By Rick Burke, Head of Corporate Products and Services, TD Bank
Growing companies go through many transitions: adding additional staff, expanding their customer base and engaging new suppliers. This growth translates into a need to formalize organizational financial processes, including the treasury function. Prior to evolving into a true middle market company, many organizations operate with the CEO acting as CFO, possibly supported by a bookkeeper and accountant. But as deposits grow and the dollar amounts flowing into and out of the company increase, financial professionals are needed for balance sheet management, payment processing and to provide strategic insight.
While the business growth phase is fast-paced and exciting, innovation and expansion should not overshadow the need for effective risk management. Put simply, adding employees and customers to your roster and engaging in new vendor relationships creates added complexity and exposes an organization to additional risk for breaches, information leaks and fraud – topics that are top-of-mind for most companies. In a TD Bank survey of treasury and financial professionals at the 2018 Association for Financial Professionals Conference, 44 percent of respondents identified risk of payments fraud and cyber security threats as their greatest challenge for 2019. This concern isn't without reason: 74 percent of companies in the 2017 Association of Financial Professionals Payments and Fraud Control Survey reported they were victims of payments fraud.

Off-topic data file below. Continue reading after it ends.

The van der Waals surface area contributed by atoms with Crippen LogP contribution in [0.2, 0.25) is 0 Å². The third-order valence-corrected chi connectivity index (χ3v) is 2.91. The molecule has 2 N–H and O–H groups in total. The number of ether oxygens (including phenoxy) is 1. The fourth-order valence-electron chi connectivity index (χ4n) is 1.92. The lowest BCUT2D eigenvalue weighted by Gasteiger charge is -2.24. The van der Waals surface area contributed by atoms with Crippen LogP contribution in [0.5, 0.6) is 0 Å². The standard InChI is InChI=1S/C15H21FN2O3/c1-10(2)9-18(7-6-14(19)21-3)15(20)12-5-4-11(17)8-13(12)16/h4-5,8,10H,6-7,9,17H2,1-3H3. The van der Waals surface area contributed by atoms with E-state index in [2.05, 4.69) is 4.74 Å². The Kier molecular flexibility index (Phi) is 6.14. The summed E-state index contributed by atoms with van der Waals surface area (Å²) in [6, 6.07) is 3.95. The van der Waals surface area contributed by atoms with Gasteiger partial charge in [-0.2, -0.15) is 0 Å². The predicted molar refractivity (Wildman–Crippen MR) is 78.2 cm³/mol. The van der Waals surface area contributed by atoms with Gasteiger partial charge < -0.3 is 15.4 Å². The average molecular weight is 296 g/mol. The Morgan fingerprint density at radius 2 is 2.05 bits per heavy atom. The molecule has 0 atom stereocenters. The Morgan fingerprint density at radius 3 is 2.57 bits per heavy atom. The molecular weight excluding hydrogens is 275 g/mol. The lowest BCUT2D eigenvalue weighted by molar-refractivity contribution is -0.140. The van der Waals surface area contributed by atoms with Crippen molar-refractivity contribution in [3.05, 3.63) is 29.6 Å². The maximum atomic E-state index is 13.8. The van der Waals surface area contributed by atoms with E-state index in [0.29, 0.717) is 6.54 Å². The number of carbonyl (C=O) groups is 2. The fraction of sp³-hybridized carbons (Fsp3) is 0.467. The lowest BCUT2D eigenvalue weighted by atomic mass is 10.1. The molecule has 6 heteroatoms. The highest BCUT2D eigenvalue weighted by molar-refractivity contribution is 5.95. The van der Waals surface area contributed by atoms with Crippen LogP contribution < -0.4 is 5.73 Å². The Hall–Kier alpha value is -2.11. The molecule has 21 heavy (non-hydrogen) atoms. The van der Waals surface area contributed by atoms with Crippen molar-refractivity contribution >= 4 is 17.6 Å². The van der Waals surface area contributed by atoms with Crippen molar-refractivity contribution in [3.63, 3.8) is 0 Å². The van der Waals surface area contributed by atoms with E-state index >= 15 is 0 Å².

These threats are unlikely to go away soon. Another recent TD Bank survey further found that 84 percent of financial professionals believe these types of incidents will become a bigger threat over the next few years – a daunting prospect to a business in the midst of operationalizing a treasury management function. Along with the potential for breaches, the costs of cyberattacks and payments fraud can range from hundreds to hundreds of thousands of dollars in losses. Check fraud losses, for instance, average $1,000-$2,000, according to American Banking Association numbers, while the FBI reports wire fraud losses average over $130,000. These amounts do not include the indirect costs to a company, such as investing in risk management solutions, reimbursing affected parties and potentially losing revenue due to reputational damage.
Combating these risks means that companies need to step up their defenses. While there is no one, guaranteed solution, every participant in the business financial ecosystem – financial institutions, third-party payment processors and companies – must do their part to help prevent and minimize cyberattacks and payments fraud.
While many businesses already have some amount of risk processes in place, a smart organization will look for opportunities to invest in and operationalize their fight against cyber criminals. Among the suggested methods to reduce fraud and cyber risks: